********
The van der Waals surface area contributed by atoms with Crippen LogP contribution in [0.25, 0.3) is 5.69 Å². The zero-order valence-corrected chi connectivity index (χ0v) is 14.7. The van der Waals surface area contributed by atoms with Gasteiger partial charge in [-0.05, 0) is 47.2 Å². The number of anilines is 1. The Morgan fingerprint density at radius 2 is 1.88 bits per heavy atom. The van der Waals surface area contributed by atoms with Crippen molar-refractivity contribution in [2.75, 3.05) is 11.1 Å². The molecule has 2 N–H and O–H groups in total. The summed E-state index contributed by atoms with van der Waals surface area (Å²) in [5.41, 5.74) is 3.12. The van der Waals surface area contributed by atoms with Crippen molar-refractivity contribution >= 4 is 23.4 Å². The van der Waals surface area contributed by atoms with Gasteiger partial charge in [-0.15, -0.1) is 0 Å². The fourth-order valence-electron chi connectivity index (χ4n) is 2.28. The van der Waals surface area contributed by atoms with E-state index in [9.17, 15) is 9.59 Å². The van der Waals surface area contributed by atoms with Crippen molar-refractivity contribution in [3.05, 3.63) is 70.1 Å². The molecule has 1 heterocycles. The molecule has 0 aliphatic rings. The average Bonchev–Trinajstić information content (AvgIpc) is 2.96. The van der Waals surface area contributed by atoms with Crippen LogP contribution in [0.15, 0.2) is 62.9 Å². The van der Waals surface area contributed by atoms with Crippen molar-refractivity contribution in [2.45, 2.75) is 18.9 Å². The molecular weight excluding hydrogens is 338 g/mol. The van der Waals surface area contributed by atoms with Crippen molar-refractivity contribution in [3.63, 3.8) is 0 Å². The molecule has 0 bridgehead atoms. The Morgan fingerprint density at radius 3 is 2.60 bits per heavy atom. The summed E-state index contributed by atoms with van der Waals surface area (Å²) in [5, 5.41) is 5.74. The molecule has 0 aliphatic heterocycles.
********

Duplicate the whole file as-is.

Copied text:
The van der Waals surface area contributed by atoms with Crippen LogP contribution in [0.25, 0.3) is 5.69 Å². The zero-order valence-corrected chi connectivity index (χ0v) is 14.7. The van der Waals surface area contributed by atoms with Gasteiger partial charge in [-0.05, 0) is 47.2 Å². The number of anilines is 1. The Morgan fingerprint density at radius 2 is 1.88 bits per heavy atom. The van der Waals surface area contributed by atoms with Crippen molar-refractivity contribution in [2.75, 3.05) is 11.1 Å². The molecule has 2 N–H and O–H groups in total. The summed E-state index contributed by atoms with van der Waals surface area (Å²) in [5.41, 5.74) is 3.12. The van der Waals surface area contributed by atoms with Crippen molar-refractivity contribution >= 4 is 23.4 Å². The van der Waals surface area contributed by atoms with Gasteiger partial charge in [-0.15, -0.1) is 0 Å². The fourth-order valence-electron chi connectivity index (χ4n) is 2.28. The van der Waals surface area contributed by atoms with E-state index in [9.17, 15) is 9.59 Å². The van der Waals surface area contributed by atoms with Crippen molar-refractivity contribution in [3.05, 3.63) is 70.1 Å². The molecule has 1 heterocycles. The molecule has 0 aliphatic rings. The average Bonchev–Trinajstić information content (AvgIpc) is 2.96. The van der Waals surface area contributed by atoms with Crippen LogP contribution in [0.15, 0.2) is 62.9 Å². The van der Waals surface area contributed by atoms with Crippen molar-refractivity contribution in [2.45, 2.75) is 18.9 Å². The molecular weight excluding hydrogens is 338 g/mol. The van der Waals surface area contributed by atoms with Crippen molar-refractivity contribution in [3.63, 3.8) is 0 Å². The molecule has 0 bridgehead atoms. The Morgan fingerprint density at radius 3 is 2.60 bits per heavy atom. The summed E-state index contributed by atoms with van der Waals surface area (Å²) in [5, 5.41) is 5.74. The molecule has 0 aliphatic heterocycles.